What is the Evidence for the Pharmacological Management of Nausea and Vomiting in Inoperable Malignant Bowel Obstruction?

  • Ellen Barnes School of Medicine, Trinity College, University of Dublin, Ireland
  • Eoghan Blount School of Medicine, Trinity College, University of Dublin, Ireland
  • Katie Buckley School of Medicine, Trinity College, University of Dublin, Ireland
  • Ellen Carter School of Medicine, Trinity College, University of Dublin, Ireland
  • Liam Dwyer School of Medicine, Trinity College, University of Dublin, Ireland
  • Emily Loughman School of Medicine, Trinity College, University of Dublin, Ireland
  • Helena Myles School of Medicine, Trinity College, University of Dublin, Ireland; Our Lady’s Hospice, Harold’s Cross, Dublin, Ireland

Abstract

The objective is to systematically review the evidence available for the pharmacological management of nausea and vomiting in inoperable malignant bowel obstruction. PubMed, EMBASE and clinicaltrials.gov were searched using the following terms: Nausea, Vomiting, Cancer, Inoperable Bowel Obstruction, Malignant Bowel Obstruction. The search identified 699 studies and 1 from an additional source. With the inclusion and exclusion criteria applied 12 papers were selected. Of the 12 studies, 6 RCTs were identified that compared the somatostatin analogue octreotide or lanreotide. Two of these RCTs also compared octreotide to hyoscine butylbromide, and four with placebo. Octreotide was shown to significantly reduce nausea and vomiting. One study however, found that octreotide did not significantly reduce vomiting compared to a placebo. Prospective studies, retrospective studies and non-randomised clinical trials were also identified. They assessed the use of octreotide, granisetron or olanzapine. They found that there was significant improvement in nausea or vomiting episodes. Despite not being the first line treatment Octreotide appears to be the most studied and researched drug. In all but one study it has been found to have a positive outcome. This review has highlighted the lack of information or research available on other antiemetic or anti-nausea medications, despite their widespread use.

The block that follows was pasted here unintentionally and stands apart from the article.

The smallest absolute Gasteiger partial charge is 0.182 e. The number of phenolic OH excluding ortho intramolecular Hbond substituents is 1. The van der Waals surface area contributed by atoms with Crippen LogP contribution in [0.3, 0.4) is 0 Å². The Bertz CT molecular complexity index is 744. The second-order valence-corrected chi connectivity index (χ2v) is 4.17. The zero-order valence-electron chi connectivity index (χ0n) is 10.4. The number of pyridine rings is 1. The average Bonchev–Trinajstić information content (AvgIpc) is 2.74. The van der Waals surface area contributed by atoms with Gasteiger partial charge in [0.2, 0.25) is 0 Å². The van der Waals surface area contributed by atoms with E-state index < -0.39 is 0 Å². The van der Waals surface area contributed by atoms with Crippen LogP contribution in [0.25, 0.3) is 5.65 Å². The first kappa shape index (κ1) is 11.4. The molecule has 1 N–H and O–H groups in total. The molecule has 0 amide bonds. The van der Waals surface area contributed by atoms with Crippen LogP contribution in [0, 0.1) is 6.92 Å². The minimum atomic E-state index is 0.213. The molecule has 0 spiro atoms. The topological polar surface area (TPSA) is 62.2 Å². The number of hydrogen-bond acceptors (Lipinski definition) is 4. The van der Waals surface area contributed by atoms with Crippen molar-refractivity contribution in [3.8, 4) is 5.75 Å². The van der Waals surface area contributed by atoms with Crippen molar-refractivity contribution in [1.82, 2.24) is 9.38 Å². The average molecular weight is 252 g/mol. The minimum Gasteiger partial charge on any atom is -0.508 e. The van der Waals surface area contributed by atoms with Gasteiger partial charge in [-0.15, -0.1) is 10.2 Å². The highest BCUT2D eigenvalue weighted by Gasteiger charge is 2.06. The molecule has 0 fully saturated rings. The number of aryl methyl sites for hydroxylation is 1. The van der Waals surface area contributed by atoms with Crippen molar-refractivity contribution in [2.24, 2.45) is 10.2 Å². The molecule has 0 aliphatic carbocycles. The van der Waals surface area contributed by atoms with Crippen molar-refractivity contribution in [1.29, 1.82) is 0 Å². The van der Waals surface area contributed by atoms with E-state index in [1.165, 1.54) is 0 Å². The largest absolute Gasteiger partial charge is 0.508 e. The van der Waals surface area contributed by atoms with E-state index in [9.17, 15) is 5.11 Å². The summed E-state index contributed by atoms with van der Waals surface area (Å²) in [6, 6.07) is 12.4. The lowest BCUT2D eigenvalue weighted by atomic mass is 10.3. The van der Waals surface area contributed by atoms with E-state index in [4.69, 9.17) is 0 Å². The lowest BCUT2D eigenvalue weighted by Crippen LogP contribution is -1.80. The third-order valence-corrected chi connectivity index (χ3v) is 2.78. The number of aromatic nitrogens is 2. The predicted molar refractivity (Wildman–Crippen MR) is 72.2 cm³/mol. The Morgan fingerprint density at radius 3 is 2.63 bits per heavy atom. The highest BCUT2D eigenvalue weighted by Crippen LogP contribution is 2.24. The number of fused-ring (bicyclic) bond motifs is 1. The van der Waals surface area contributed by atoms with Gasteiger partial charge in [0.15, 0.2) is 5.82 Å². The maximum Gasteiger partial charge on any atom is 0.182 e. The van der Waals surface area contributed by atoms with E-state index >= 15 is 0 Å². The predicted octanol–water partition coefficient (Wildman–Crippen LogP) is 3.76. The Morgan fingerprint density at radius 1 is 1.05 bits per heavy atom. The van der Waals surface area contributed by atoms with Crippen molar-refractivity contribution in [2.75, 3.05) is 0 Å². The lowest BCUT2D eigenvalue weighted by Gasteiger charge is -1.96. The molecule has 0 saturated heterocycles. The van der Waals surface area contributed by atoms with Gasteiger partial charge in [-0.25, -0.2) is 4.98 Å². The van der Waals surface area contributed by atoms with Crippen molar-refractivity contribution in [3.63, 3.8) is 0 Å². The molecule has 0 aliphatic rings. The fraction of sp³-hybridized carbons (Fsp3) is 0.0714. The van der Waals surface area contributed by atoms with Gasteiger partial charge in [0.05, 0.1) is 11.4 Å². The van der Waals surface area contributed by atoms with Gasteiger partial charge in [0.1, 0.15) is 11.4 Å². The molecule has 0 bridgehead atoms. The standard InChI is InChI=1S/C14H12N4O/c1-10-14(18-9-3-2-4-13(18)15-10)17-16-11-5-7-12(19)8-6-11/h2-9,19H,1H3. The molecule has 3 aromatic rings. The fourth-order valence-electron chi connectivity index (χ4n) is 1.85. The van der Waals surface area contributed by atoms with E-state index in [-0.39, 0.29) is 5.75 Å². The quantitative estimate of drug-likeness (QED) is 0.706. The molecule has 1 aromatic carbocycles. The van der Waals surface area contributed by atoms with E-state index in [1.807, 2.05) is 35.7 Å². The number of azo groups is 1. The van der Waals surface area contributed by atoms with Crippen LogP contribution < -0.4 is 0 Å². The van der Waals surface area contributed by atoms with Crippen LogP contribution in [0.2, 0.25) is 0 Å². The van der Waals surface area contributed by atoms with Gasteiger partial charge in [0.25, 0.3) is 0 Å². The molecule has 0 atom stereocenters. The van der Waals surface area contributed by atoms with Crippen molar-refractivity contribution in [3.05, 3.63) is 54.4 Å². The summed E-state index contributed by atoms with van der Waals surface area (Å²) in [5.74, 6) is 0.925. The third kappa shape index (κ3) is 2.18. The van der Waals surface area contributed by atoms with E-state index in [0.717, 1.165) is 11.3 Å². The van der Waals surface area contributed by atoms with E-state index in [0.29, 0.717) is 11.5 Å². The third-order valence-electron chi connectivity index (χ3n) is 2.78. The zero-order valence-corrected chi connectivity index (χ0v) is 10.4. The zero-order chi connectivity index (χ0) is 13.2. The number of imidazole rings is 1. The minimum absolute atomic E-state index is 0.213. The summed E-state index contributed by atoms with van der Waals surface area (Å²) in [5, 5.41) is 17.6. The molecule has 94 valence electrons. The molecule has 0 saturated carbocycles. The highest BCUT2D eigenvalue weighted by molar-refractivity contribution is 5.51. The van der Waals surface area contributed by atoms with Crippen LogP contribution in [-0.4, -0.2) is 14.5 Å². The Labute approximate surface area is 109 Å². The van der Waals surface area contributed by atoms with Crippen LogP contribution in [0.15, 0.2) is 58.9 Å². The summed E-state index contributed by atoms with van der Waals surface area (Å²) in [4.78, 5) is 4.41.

Published
2020-11-04
How to Cite
Barnes, E., Blount, E., Buckley, K., Carter, E., Dwyer, L., Loughman, E., & Myles, H. (2020). What is the Evidence for the Pharmacological Management of Nausea and Vomiting in Inoperable Malignant Bowel Obstruction?. Trinity Student Medical Journal , 20(1), Page 35-40. Retrieved from https://www.tsmj.ie/index.php/tsmj/article/view/1553